Cartoon Robots

Animation Master Character Rigging Basics (Part 1)

Section 6: Bone Hierarchy: (Who’s the boss…?)

We have only been working with one bone so far but now it’s time to add another to the model…

An example of Bone Hierarchy in the PWS. We’ll look at this example at the end of this page.

This section is about “Bone Hierarchies”. Bone Hierarchy is often referred to as the “Parent-Child” relationship.

Each section of this tutorial so far has been important but this particular section is what I consider the most important.

This is the part that we need to “get” before anything else can be understood about rigging.


There is no need to worry though because this part may be one of the easiest aspects of rigging to understand.

What is Bone Hierarchy?

Bone Hierarchy is a system that designates that one bone is “in charge” of another bone in a layout.

This really means that when one bone is moved, any bones that it is in charge of also move in relation to it.

The bone that is in charge of another bone is called a Parent.  The bone the Parent is in charge of is called a Child bone.

A Parent bone with one or more children is often referred to as a Branch.

A Child bone can only have one bone that is its direct Parent but a Parent bone can have as many Child bones as you want to add to it.

Here is an example that we can relate to in real life with this concept in mind:

Let’s say that a man is sitting at a desk that has a book resting on it.

The man decides to reach for the book.

In order to do this the man will need to raise his arm and extend it so that his hand can grab the book.

In this example, the man’s hand is the child of his arm since his hand was dependent on the arm positioning itself in order for his hand to be in the right spot to pick up the book.

You can dissect this example further by understanding that the man’s forearm is the parent of the hand and his upper arm is the parent of his forearm.

So why is this so important?

Bone Hierarchy is important because understanding and utilizing this system will help to make manipulating your rig a more intuitive and efficient process than not using the knowledge of this system to your advantage.

In other words, it would not make sense to have to move the man’s thigh bone in order to move his forearm so that he could grab the book with his hand.  That could happen with if Bone Hierarchy is not taken into account when setting up a rig. If you had to do it that way then you would probably have a very strange looking animation.

With that example in mind it will help to set up a Bone Hierarchy that somewhat resembles an arm in real life.

Bone Hierarchy is also important because you will learn with experience that having a soundly laid out hierarchy will help you efficiently implement constraints a little later in this process.  (We’ll use constraints in Part Two of this series because we will see for ourselves shortly that even a rig with a well laid out hierarchy by itself will need some help in order to be used effectively.)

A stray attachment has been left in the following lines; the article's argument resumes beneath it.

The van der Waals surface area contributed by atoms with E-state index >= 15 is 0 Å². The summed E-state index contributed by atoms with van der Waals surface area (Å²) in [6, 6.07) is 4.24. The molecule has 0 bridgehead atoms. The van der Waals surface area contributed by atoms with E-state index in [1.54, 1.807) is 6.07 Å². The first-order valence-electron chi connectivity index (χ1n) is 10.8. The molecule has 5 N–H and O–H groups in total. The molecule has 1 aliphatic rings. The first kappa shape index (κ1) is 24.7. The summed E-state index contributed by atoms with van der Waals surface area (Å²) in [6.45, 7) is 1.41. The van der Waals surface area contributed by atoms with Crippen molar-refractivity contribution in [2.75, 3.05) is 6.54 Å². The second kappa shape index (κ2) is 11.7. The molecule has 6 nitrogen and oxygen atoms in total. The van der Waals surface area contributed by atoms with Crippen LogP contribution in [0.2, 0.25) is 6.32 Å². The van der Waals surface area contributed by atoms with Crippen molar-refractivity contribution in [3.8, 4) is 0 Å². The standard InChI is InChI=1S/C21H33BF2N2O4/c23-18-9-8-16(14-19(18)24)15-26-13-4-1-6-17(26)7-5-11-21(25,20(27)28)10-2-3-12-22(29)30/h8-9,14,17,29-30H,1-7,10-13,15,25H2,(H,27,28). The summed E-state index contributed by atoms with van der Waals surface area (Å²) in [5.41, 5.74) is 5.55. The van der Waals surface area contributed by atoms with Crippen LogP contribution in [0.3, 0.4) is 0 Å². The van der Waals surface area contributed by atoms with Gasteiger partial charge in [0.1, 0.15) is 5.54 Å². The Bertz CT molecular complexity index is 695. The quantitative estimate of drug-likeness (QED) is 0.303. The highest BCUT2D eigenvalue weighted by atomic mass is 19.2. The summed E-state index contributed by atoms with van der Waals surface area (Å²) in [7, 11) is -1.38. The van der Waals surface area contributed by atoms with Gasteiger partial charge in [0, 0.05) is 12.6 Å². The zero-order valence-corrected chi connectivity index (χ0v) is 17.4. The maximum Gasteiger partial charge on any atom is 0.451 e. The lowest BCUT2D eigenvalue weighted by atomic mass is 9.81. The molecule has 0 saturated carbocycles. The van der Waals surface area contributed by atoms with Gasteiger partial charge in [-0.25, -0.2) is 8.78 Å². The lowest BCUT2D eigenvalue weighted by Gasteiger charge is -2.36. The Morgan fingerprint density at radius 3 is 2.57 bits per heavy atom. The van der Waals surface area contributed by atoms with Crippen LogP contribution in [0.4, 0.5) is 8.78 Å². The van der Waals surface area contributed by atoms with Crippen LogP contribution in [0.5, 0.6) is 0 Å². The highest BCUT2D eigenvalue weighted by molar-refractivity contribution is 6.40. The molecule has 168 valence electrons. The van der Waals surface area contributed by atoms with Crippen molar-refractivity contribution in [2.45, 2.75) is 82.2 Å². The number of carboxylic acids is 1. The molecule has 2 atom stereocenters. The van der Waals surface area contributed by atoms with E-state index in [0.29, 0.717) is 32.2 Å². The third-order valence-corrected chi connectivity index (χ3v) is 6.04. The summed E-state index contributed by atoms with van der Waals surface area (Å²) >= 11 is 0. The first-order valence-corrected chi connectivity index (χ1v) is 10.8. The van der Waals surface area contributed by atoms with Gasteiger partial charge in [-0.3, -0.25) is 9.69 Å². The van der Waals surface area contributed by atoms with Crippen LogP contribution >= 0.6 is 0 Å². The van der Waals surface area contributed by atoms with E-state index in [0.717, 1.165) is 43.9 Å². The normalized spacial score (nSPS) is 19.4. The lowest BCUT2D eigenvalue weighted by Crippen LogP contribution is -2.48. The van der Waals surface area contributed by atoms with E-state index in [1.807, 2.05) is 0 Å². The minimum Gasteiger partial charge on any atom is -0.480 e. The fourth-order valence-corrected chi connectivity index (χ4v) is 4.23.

Back to our “Bones_Tutorial” Model window.

Ok, it’s time for me to show you what I am really talking about now.

Let’s go back to the Modeling window for the “Bones_Tutorial” model where we have created that single bone.

For now, don’t worry about having your Action window up now because we are going to focus on the bone layout for now.

How do we set up a Parent-Child relationship with our bones?

Well, first we need to have at least two bones in order to establish one so we need to add one more to this model.

Lets do that now.

When you add a new bone to your model in A:M, how you do it will determine where in the hierarchy your new bone will go.  In this case we have two choices:

  1. We can make the new bone a child of “Bone1”.
  2. We can make the new bone an equal to “Bone1” in the hierarchy (Meaning that moving one bone in an Action window will have no effect at all on the other bone).

We will make our new bone a Child of “Bone1” in this example.

There are two ways that you can do this:

Added a new bone. Notice the offset in the PWS.

Method 1:

1. In the Modeling window (Bones Mode), select the bone that you want the new bone to be the child of.  The selected bone will now be active (flashing) in the Modeling window and its name will also be highlighted in the PWS.

2. Now draw the new bone in the modeling window.

That’s all there is to it.

You will notice that the new bone is named “Bone2” in the PWS.

More important than that, you will see in the PWS that “Bone2” is located directly below “Bone1” and offset slightly to the right of “Bone1”.

This offset is the indicator in the PWS that “Bone2” is a child of “Bone1”.  The PWS is the only place that maps out the hierarchy for you to see and organize. The Modeling window does not illustrate the hierarchy.